We're championing fresh food that packs a flavour punch, from salads and vegetable-packed bowls to grains and light desserts.
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We asked our favourite confectioners and cafe owners from around the country for their hottest tips.
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Here we've scorched apricots on the grill and served them with torn jamon, shaved Manchego and peppery rocket leaves. Think of it as a twist on the good old melon-prosciutto routine. The mixture would also be great served on charred sourdough.
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Prepare to enter a picture of the countryside framed by note-perfect Australiana but painted in bold, elegant and unsentimental strokes. Over 10 or more courses, Dan Hunter celebrates his region with dishes that are formally daring (Crunchy prawn heads! Creamy oyster soft-serve! Sea urchin and chicory bread pudding!), yet rich in flavour and substance. The menu could benefit from an edit, but the plates are tightly composed - and what could you cut? Certainly not the limpid broth bathing fronds of abalone and calamari, nor the clever arrangement of lobster played off against charred waxy fingerlings under a swatch of milk skin. The adventure is significantly the richer for the cool gloss of the dining room, some of the most engaging service in the nation and wine pairings that roam with an easy-going confidence. Maturing and relaxing without surrendering a drop of its ambition, Brae is more compelling than ever.
There's nothing new about Nordic interiors - blond timbers, concrete surfaces, warm, mid-century charm without the twee - and thank heavens for that. It's a style that augments the beauty of everything around it, in this case, gorgeous Hobart harbour, which makes up one whole wall. What is new here, however, is the food - by veterans of Garagistes, which once dazzled diners down the road, Vue de Monde in Melbourne and Gordon Ramsay worldwide. There's a strong Asian bent, but with Tasmanian ingredients. In fact, the kitchen's love of the local verges on obsessive - coconut milk in an aromatic fish curry is replaced with Tasmanian-grown fig leaf simmered in cream to mimic the flavour. Other standouts include a gutsy red-braised lamb with gai lan and chewy cassia spaetzle, pigs' ears zingy with Sichuan pepper and a fresh, springy berry dessert. While the food is sourced locally, the generous wine list spans the planet.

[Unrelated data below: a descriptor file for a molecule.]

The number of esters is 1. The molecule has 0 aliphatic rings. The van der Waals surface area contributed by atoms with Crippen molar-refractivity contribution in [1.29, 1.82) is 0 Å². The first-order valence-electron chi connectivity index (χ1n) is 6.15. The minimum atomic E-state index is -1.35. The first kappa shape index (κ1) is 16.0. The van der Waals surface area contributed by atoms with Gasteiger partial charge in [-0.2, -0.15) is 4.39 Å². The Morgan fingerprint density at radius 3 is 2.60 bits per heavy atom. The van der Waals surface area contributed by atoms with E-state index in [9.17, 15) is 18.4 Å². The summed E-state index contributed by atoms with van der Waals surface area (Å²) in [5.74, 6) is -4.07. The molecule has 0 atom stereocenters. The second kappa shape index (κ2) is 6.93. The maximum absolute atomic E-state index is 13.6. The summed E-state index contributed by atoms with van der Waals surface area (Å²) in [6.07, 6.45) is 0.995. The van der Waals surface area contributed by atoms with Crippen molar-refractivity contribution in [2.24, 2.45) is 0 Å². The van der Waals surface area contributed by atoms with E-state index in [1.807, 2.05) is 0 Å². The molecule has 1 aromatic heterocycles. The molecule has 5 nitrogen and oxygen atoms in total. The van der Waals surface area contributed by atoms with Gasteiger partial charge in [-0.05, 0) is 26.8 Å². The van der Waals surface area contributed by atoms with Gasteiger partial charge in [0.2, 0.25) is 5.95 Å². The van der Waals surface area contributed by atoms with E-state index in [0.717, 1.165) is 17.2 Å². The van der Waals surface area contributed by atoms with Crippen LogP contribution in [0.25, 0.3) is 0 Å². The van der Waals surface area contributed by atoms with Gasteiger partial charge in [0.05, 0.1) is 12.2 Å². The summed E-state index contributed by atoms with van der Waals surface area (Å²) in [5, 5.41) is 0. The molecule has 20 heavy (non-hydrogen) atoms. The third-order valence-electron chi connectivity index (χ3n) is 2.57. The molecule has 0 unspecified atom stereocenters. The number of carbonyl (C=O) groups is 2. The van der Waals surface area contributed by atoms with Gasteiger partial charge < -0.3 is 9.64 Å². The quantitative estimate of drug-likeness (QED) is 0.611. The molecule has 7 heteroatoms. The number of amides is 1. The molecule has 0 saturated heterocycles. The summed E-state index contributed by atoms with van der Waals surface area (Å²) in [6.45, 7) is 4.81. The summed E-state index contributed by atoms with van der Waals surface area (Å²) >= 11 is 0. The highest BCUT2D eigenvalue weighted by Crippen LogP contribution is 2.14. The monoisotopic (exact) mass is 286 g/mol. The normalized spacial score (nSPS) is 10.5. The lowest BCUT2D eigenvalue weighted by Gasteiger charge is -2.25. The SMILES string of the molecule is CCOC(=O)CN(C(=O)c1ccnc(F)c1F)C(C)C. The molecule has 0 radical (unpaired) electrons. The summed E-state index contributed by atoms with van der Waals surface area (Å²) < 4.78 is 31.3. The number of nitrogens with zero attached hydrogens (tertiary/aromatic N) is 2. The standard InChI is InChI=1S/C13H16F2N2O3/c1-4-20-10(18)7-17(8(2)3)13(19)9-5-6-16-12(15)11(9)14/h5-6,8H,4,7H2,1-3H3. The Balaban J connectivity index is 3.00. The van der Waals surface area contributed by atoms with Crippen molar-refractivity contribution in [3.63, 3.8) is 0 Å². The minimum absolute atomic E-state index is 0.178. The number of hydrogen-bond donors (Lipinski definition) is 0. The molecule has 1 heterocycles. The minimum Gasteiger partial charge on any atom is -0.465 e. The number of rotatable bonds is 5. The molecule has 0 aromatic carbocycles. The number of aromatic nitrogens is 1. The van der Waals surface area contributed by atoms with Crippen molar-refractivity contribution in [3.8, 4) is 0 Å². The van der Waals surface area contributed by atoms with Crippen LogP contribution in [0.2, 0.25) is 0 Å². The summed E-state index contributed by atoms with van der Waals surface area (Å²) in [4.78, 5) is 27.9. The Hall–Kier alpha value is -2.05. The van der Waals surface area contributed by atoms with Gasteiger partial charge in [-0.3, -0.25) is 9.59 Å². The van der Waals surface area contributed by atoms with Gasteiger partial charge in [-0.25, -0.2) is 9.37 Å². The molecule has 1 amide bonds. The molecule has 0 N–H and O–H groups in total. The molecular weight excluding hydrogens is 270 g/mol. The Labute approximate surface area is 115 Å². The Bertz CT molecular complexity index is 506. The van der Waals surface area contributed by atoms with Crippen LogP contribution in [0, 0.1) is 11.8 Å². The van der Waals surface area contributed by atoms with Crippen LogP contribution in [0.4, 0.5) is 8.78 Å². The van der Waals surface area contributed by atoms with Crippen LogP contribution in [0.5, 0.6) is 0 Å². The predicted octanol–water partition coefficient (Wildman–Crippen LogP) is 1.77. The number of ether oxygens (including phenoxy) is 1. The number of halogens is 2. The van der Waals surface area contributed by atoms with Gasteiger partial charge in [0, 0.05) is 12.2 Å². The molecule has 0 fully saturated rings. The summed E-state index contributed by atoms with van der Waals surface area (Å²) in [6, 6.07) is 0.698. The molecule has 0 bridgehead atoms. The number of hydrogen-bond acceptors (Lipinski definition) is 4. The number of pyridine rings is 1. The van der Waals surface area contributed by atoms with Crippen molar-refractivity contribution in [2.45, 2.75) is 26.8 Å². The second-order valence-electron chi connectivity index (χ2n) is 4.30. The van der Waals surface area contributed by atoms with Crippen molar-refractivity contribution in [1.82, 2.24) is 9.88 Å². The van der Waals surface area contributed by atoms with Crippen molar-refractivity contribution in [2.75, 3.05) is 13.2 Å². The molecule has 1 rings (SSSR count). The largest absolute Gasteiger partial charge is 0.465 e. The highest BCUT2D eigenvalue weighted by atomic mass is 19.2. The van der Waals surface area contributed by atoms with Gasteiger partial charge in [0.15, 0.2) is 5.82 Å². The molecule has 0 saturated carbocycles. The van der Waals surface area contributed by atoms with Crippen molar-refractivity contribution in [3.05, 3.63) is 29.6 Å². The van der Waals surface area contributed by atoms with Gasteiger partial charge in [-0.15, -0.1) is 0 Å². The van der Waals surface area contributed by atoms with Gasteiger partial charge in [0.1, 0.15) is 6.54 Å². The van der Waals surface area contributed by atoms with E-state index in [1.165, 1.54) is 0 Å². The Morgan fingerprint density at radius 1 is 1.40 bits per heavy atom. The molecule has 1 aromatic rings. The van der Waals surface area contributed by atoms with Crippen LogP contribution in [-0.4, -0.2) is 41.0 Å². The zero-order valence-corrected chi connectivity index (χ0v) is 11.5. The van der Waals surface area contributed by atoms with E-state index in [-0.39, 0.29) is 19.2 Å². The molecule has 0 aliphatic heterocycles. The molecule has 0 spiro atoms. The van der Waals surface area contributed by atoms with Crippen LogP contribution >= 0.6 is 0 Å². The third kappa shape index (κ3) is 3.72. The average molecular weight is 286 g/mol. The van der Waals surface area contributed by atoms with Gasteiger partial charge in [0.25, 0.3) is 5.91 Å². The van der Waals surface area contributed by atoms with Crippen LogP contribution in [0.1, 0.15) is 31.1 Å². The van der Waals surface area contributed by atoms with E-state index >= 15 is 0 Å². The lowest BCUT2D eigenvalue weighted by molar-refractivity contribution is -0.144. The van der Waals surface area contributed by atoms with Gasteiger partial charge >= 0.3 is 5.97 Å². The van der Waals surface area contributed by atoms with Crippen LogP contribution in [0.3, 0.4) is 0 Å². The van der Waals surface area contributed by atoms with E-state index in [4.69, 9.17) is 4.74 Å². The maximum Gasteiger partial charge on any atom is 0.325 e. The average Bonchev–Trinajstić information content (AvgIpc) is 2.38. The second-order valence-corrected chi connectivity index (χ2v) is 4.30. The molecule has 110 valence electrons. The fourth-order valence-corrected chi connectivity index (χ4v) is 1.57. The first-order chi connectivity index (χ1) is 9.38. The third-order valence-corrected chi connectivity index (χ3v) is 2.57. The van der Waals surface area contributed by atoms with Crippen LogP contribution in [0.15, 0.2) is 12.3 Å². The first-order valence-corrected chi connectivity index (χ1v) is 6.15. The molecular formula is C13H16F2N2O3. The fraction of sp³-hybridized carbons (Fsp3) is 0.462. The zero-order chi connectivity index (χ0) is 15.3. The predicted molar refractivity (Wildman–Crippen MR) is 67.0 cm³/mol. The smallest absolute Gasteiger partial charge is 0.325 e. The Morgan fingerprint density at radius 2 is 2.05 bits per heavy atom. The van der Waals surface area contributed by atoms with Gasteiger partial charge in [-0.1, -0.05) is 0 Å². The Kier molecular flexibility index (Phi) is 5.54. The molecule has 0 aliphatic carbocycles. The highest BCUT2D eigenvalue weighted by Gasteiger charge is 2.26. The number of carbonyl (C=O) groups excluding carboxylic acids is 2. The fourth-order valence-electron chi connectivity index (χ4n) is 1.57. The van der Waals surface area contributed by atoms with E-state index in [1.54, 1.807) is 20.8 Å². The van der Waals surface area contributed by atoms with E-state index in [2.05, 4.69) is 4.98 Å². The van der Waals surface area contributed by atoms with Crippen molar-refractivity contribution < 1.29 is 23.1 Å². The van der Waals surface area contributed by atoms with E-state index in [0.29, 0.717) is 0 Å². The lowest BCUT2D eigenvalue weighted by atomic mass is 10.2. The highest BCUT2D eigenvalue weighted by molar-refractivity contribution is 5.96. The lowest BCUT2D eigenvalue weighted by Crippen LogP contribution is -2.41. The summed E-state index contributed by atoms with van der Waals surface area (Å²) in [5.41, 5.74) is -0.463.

This year's finalists across 11 different categories include established and new hotels, all with particular areas of excellence. Stay tuned to find out which hotels will take the top spots when they're announced at a ceremony at QT Melbourne on Wednesday 24 May, and published in our 2017 Australian Hotel Guide, on sale Thursday 25 May.
Kick off winter with a week of cheese tasting.
Where would Spanish cuisine be without the chorizo? This versatile smallgood lends its big flavours to South American stews, soups, and salads, not to mention the ultimate hot dog. Let the sizzling begin.
Our guide to the best of the region.
A little preparation goes a long way with tiramisù. First,
prepare the soaking mixture for the savoiardi biscuits (you can
also use sponge cake if you like). It's important to use good,
strong coffee, preferably espresso; if it's weak, the flavour won't
carry through when you add the alcohol. I like to use a combination
of two types of Marsala: Boronia, a Marsala all'uovo, for its